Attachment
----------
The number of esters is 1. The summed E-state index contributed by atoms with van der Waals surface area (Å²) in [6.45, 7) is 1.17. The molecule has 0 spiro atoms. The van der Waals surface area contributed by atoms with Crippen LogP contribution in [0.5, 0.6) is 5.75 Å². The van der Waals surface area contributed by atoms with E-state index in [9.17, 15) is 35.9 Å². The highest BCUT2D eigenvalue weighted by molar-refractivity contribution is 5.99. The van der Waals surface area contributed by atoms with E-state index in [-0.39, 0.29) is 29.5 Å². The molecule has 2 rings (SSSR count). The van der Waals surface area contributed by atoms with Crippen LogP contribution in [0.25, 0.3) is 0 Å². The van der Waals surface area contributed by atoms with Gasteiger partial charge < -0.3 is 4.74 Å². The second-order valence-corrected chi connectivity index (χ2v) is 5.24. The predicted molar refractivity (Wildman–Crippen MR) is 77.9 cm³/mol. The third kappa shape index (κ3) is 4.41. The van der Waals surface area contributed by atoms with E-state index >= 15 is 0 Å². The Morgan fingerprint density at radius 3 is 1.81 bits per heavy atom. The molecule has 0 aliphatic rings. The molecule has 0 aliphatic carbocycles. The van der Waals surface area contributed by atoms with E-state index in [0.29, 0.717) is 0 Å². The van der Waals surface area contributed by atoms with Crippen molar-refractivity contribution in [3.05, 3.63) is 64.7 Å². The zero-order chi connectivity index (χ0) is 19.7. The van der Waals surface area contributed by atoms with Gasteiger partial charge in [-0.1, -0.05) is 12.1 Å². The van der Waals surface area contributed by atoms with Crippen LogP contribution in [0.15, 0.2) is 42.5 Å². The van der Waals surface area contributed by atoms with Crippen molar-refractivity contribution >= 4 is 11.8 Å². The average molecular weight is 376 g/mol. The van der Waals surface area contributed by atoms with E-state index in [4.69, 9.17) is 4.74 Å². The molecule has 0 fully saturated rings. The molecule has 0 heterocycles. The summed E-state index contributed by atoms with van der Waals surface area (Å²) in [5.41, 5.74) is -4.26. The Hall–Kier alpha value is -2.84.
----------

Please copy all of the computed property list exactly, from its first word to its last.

The number of esters is 1. The summed E-state index contributed by atoms with van der Waals surface area (Å²) in [6.45, 7) is 1.17. The molecule has 0 spiro atoms. The van der Waals surface area contributed by atoms with Crippen LogP contribution in [0.5, 0.6) is 5.75 Å². The van der Waals surface area contributed by atoms with E-state index in [9.17, 15) is 35.9 Å². The highest BCUT2D eigenvalue weighted by molar-refractivity contribution is 5.99. The van der Waals surface area contributed by atoms with E-state index in [-0.39, 0.29) is 29.5 Å². The molecule has 2 rings (SSSR count). The van der Waals surface area contributed by atoms with Crippen LogP contribution in [0.25, 0.3) is 0 Å². The van der Waals surface area contributed by atoms with Gasteiger partial charge < -0.3 is 4.74 Å². The second-order valence-corrected chi connectivity index (χ2v) is 5.24. The predicted molar refractivity (Wildman–Crippen MR) is 77.9 cm³/mol. The third kappa shape index (κ3) is 4.41. The van der Waals surface area contributed by atoms with E-state index >= 15 is 0 Å². The Morgan fingerprint density at radius 3 is 1.81 bits per heavy atom. The molecule has 0 aliphatic rings. The molecule has 0 aliphatic carbocycles. The van der Waals surface area contributed by atoms with E-state index in [0.29, 0.717) is 0 Å². The van der Waals surface area contributed by atoms with Crippen molar-refractivity contribution in [3.05, 3.63) is 64.7 Å². The zero-order chi connectivity index (χ0) is 19.7. The van der Waals surface area contributed by atoms with Gasteiger partial charge in [-0.1, -0.05) is 12.1 Å². The van der Waals surface area contributed by atoms with Crippen LogP contribution in [0.15, 0.2) is 42.5 Å². The van der Waals surface area contributed by atoms with Crippen molar-refractivity contribution >= 4 is 11.8 Å². The average molecular weight is 376 g/mol. The van der Waals surface area contributed by atoms with E-state index in [4.69, 9.17) is 4.74 Å². The molecule has 0 fully saturated rings. The molecule has 0 heterocycles. The summed E-state index contributed by atoms with van der Waals surface area (Å²) in [5.41, 5.74) is -4.26. The Hall–Kier alpha value is -2.84.